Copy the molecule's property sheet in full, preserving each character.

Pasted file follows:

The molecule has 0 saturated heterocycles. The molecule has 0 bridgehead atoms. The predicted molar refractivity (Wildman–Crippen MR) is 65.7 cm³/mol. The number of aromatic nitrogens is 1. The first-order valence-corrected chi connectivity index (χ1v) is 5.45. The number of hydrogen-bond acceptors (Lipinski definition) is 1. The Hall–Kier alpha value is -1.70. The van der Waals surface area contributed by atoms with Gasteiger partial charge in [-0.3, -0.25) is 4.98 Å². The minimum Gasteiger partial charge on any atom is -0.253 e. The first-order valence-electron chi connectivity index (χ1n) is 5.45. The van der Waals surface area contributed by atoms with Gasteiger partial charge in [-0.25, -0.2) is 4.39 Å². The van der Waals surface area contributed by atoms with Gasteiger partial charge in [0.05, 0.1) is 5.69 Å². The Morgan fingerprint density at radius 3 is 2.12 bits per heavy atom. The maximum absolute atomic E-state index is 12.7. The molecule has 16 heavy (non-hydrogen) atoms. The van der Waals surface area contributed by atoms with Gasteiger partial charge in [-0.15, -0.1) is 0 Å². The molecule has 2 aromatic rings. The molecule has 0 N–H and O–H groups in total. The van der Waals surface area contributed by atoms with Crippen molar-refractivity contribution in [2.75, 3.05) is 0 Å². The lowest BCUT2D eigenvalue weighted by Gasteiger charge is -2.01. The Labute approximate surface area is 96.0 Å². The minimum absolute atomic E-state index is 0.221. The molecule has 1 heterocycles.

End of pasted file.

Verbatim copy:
The molecule has 0 saturated heterocycles. The molecule has 0 bridgehead atoms. The predicted molar refractivity (Wildman–Crippen MR) is 65.7 cm³/mol. The number of aromatic nitrogens is 1. The first-order valence-corrected chi connectivity index (χ1v) is 5.45. The number of hydrogen-bond acceptors (Lipinski definition) is 1. The Hall–Kier alpha value is -1.70. The van der Waals surface area contributed by atoms with Gasteiger partial charge in [-0.3, -0.25) is 4.98 Å². The minimum Gasteiger partial charge on any atom is -0.253 e. The first-order valence-electron chi connectivity index (χ1n) is 5.45. The van der Waals surface area contributed by atoms with Gasteiger partial charge in [-0.25, -0.2) is 4.39 Å². The van der Waals surface area contributed by atoms with Gasteiger partial charge in [0.05, 0.1) is 5.69 Å². The Morgan fingerprint density at radius 3 is 2.12 bits per heavy atom. The maximum absolute atomic E-state index is 12.7. The molecule has 16 heavy (non-hydrogen) atoms. The van der Waals surface area contributed by atoms with Gasteiger partial charge in [-0.15, -0.1) is 0 Å². The molecule has 2 aromatic rings. The molecule has 0 N–H and O–H groups in total. The van der Waals surface area contributed by atoms with Crippen molar-refractivity contribution in [2.75, 3.05) is 0 Å². The lowest BCUT2D eigenvalue weighted by Gasteiger charge is -2.01. The Labute approximate surface area is 96.0 Å². The minimum absolute atomic E-state index is 0.221. The molecule has 1 heterocycles.